The English longbow was a powerful medieval type of bow, about long. While it is debated whether it originated in England or in Wales from the Welsh bow, by the 14th century the longbow was being used by both the English and the Welsh as a weapon of war and for hunting. English longbows were effective against the French during the Hundred Years' War, particularly in the battles of Sluys (1340), Crécy (1346), Poitiers (1356), and the Battle of Agincourt (1415). They were less successful later on, as longbowmen had their lines broken at the Battle of Verneuil (1424); although the English won a decisive victory there, they were completely routed at the Battle of Patay (1429) when they were charged by the French mounted men-at-arms before they had prepared the terrain and finished defensive arrangements. The Battle of Pontvallain (1370) had also previously shown longbowmen were not particularly effective when not given the time to set up defensive positions.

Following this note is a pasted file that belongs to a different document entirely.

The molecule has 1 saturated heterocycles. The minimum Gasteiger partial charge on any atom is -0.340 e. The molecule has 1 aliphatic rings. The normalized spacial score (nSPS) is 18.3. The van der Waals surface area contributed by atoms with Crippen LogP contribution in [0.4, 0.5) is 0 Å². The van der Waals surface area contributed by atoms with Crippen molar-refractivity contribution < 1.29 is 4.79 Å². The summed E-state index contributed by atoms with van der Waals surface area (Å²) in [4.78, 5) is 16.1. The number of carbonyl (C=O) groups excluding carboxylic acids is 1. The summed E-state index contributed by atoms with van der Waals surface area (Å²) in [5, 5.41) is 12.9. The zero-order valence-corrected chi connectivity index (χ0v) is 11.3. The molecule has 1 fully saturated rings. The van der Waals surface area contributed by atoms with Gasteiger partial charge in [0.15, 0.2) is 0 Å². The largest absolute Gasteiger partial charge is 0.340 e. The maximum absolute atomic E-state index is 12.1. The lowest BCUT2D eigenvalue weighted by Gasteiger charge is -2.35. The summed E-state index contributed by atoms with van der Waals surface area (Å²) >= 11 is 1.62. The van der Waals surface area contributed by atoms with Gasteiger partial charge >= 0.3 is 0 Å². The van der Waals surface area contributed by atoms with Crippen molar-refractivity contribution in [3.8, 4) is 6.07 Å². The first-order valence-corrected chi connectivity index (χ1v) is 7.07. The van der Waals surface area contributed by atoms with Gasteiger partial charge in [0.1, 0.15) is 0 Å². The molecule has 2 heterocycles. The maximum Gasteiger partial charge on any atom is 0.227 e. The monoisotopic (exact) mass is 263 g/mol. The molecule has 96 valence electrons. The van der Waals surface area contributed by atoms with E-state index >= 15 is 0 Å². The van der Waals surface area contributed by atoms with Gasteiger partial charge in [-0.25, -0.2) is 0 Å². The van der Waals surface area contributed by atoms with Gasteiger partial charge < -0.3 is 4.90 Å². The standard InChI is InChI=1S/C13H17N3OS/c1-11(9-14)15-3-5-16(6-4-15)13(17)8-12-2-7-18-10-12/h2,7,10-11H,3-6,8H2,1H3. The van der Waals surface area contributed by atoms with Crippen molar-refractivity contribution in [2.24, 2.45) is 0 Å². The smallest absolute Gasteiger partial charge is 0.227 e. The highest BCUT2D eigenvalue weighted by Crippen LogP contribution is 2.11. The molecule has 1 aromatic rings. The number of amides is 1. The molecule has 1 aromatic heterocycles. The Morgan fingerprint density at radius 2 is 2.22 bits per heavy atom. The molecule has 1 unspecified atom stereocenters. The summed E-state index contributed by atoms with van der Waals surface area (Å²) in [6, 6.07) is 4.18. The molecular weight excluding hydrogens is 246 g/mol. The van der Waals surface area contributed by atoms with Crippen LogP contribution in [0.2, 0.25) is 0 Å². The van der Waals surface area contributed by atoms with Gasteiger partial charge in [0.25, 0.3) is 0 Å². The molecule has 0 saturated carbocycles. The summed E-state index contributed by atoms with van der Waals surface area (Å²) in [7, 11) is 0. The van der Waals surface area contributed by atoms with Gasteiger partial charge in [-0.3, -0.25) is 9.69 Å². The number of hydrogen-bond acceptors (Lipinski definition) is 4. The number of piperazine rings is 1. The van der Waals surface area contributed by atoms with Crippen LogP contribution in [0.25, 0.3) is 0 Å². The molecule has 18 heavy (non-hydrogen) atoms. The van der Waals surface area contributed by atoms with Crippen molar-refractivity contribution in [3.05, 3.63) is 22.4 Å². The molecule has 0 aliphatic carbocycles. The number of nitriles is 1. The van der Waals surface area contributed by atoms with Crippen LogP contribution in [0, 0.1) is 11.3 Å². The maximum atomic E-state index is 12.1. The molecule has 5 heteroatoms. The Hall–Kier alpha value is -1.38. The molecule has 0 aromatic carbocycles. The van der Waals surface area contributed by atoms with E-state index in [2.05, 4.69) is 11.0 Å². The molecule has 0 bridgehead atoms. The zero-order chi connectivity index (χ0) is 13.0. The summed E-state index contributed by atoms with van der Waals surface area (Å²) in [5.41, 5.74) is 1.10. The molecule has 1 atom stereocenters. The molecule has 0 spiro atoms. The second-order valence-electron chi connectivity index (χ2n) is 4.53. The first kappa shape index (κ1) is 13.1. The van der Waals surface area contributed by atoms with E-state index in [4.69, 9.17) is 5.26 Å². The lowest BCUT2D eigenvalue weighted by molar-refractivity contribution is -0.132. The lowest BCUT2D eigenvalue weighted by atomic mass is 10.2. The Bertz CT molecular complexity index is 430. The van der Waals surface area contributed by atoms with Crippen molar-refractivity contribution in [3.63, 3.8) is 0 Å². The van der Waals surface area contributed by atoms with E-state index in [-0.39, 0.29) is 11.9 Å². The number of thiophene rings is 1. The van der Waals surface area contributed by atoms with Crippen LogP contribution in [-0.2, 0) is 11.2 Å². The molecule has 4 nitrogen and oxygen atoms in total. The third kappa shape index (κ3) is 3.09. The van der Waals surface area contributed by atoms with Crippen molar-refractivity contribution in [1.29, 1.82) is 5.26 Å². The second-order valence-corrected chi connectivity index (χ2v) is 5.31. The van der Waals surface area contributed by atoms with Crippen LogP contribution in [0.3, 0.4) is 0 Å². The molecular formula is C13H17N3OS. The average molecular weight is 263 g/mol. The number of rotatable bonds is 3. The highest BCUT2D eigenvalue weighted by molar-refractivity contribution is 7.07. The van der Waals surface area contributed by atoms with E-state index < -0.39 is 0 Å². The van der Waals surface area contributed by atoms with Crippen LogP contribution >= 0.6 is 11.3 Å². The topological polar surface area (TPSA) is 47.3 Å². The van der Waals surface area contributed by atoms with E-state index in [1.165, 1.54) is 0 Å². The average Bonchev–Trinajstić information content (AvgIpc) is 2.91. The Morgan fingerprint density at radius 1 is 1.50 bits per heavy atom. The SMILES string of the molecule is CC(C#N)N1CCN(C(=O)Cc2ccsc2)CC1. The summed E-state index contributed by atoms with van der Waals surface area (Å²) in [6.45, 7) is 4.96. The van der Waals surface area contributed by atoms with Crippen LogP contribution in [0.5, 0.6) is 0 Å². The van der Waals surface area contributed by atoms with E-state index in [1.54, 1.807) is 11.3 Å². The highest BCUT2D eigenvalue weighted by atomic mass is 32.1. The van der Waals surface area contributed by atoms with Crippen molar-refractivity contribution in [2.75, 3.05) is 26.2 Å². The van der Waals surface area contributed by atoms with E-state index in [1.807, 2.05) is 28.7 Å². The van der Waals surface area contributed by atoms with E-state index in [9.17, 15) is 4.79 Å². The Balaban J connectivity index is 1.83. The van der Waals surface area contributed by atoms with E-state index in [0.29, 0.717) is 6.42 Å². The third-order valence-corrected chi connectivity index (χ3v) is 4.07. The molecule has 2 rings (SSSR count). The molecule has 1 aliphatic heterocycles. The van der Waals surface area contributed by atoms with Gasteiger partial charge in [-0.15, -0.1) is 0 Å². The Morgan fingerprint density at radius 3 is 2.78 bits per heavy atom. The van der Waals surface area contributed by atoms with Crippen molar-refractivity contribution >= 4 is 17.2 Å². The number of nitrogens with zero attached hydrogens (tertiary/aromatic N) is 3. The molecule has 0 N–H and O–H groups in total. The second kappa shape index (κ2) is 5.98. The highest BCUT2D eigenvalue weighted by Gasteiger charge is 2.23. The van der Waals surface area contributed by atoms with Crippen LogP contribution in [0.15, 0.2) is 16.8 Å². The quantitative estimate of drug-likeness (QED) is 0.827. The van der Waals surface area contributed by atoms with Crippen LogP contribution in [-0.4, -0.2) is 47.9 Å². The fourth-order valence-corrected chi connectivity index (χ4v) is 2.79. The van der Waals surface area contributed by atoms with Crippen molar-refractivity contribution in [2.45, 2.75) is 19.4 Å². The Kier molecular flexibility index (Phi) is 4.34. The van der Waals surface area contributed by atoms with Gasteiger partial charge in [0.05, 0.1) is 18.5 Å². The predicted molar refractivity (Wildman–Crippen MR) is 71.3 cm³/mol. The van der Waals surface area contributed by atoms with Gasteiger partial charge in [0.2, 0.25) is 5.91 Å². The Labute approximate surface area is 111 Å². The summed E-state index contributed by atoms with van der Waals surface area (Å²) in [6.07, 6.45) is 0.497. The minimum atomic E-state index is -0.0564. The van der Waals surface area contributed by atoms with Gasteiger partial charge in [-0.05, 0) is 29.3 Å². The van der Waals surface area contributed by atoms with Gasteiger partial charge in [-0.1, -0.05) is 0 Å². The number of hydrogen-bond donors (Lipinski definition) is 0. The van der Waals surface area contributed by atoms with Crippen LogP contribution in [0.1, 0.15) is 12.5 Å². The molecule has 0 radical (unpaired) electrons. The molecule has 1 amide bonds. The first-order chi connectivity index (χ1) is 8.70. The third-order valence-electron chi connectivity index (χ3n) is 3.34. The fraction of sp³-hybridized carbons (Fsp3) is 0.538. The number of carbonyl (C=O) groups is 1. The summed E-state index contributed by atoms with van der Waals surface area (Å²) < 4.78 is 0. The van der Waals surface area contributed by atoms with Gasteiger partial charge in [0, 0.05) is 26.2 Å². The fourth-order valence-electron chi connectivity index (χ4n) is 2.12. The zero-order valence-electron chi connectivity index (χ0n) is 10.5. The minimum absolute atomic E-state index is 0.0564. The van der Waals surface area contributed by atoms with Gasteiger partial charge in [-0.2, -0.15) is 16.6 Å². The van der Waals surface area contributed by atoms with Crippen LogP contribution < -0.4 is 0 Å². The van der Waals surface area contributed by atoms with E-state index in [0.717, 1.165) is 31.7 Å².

No English longbows survi